Saint Nikodemos the Hagiorite explains the above as follows:

"Evagrius says that the first Anastasios was well versed in divine matters, refined in etiquette, and kept a careful diet. He was always cautious, and strove not to make errors, either in sublime matters or in minor things that pertain to God. He never chose the easy way and never took the wide road. He had a great gift for comforting the afflicted. Whenever people discussed temporal affairs in his presence, he seemed to lack ears to hear or a tongue to answer.

And regarding his first deposition in 570, Evagrius (Eccl. Hist. 5, 5) explains:

Justin also ejected Anastasios from the episcopate of Theopolis [Antioch], on the charge of a profuse and improper expenditure of the funds of the see, and also for scandalous language against himself; inasmuch as Anastasios, on being asked why he was so lavishly squandering the property of the see, frankly replied, that it was done to prevent its being carried off by that universal pest, Justin. He is also said to have entertained a grudge against Anastasios, because he had refused to pay a sum of money, when demanded of him in consideration of his appointment to the bishopric. Other charges were also brought against him by persons, who, as I suppose, wished to second the emperor's bent.

Meletios in his Ecclesiastical History (Vol. 2, p. 110) tells us that Emperor Justin II (565-578), nephew and successor of Emperor Justinian I, had Anastasios deposed and exiled in 570 because he opposed Docetism, which had the support of both emperors. Justinian and Justin, who specifically supported Aphthartodocetism, did so primarily as a means to promote unity in the empire. Anastasios opposed them both denouncing their leanings towards heresy. However, Anastasios was recalled to Antioch twenty-three years later by Emperor Maurice (582-602), at the insistence of his friend and correspondent Pope Gregory I the Dialogist (590-604), and was reinstated on his throne in 593. Pope Gregory tried to get Anastasios I to denounce the title of the Patriarch of Constantinople as "Ecumenical Patriarch", but Anastasios did not see the matter as worth making a disturbance about.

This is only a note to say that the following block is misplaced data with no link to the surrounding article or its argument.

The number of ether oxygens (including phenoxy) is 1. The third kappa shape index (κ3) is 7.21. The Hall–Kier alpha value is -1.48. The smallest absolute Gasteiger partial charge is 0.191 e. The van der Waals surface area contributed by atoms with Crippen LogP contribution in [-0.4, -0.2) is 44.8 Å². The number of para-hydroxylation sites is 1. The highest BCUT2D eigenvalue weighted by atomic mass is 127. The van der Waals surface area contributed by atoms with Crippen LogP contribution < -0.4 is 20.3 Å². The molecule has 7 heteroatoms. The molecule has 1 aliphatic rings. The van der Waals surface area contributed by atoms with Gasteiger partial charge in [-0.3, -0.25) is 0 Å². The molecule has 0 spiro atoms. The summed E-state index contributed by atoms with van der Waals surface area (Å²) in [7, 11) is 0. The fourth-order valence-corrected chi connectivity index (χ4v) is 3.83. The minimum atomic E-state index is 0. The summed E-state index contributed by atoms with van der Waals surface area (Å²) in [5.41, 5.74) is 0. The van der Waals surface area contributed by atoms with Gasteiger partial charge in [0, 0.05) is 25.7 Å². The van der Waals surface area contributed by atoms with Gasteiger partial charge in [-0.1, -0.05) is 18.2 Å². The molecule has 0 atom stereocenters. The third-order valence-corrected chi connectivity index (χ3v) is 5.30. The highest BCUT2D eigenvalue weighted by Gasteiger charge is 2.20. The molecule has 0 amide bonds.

Regarding the death of Anastasios, some sources say he was martyred while others say he reposed in peace. Most likely the sources that say he was martyred confuse him with his successor Anastasios II.

Holy Hieromartyr Anastasios II,
Patriarch of Antioch (599-609)

Concerning the second Anastasios, he succeeded the first Anastasios in 599 and served as Patriarch of Antioch for ten years until 609. In 609 the Syrian Jews broke out into riots, because they believed they were being forced to convert to Christianity by Emperor Phokas (602-610). It was during this riot that Anastasios II was forcibly taken by the Jewish mob and, after cutting off his private parts and putting them in his mouth, according to Meletios, and dragging him through the streets of Antioch, they burnt him to death in the marketplace. Other Christians were also burnt to death with him. This caused the Emperor Phokas to send in the military commander Vonosos to calm down the uprising, but when he failed to do so, a persecution of the Jews in Antioch began, when many were put to death or exiled.